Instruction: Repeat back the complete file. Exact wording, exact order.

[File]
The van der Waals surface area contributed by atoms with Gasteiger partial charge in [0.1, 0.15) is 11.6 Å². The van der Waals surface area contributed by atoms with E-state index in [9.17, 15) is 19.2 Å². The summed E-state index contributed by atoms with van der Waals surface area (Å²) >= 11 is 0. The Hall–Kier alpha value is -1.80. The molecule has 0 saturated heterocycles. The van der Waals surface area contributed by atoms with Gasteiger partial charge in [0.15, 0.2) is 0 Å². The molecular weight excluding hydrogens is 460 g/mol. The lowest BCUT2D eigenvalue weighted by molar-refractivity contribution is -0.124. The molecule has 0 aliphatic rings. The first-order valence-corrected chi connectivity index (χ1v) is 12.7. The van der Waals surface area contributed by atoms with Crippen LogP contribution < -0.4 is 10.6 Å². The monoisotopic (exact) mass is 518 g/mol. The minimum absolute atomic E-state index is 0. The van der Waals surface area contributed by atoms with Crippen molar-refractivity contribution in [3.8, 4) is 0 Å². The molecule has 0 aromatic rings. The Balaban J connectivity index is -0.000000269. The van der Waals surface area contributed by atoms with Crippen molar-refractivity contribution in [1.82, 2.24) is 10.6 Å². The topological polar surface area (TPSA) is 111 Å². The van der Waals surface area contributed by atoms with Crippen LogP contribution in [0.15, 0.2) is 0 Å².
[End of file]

The van der Waals surface area contributed by atoms with Gasteiger partial charge in [0.1, 0.15) is 11.6 Å². The van der Waals surface area contributed by atoms with E-state index in [9.17, 15) is 19.2 Å². The summed E-state index contributed by atoms with van der Waals surface area (Å²) >= 11 is 0. The Hall–Kier alpha value is -1.80. The molecule has 0 saturated heterocycles. The van der Waals surface area contributed by atoms with Gasteiger partial charge in [0.15, 0.2) is 0 Å². The molecular weight excluding hydrogens is 460 g/mol. The lowest BCUT2D eigenvalue weighted by molar-refractivity contribution is -0.124. The molecule has 0 aliphatic rings. The first-order valence-corrected chi connectivity index (χ1v) is 12.7. The van der Waals surface area contributed by atoms with Crippen LogP contribution < -0.4 is 10.6 Å². The monoisotopic (exact) mass is 518 g/mol. The minimum absolute atomic E-state index is 0. The van der Waals surface area contributed by atoms with Crippen molar-refractivity contribution in [3.8, 4) is 0 Å². The molecule has 0 aromatic rings. The Balaban J connectivity index is -0.000000269. The van der Waals surface area contributed by atoms with Crippen molar-refractivity contribution in [1.82, 2.24) is 10.6 Å². The topological polar surface area (TPSA) is 111 Å². The van der Waals surface area contributed by atoms with Crippen LogP contribution in [0.15, 0.2) is 0 Å².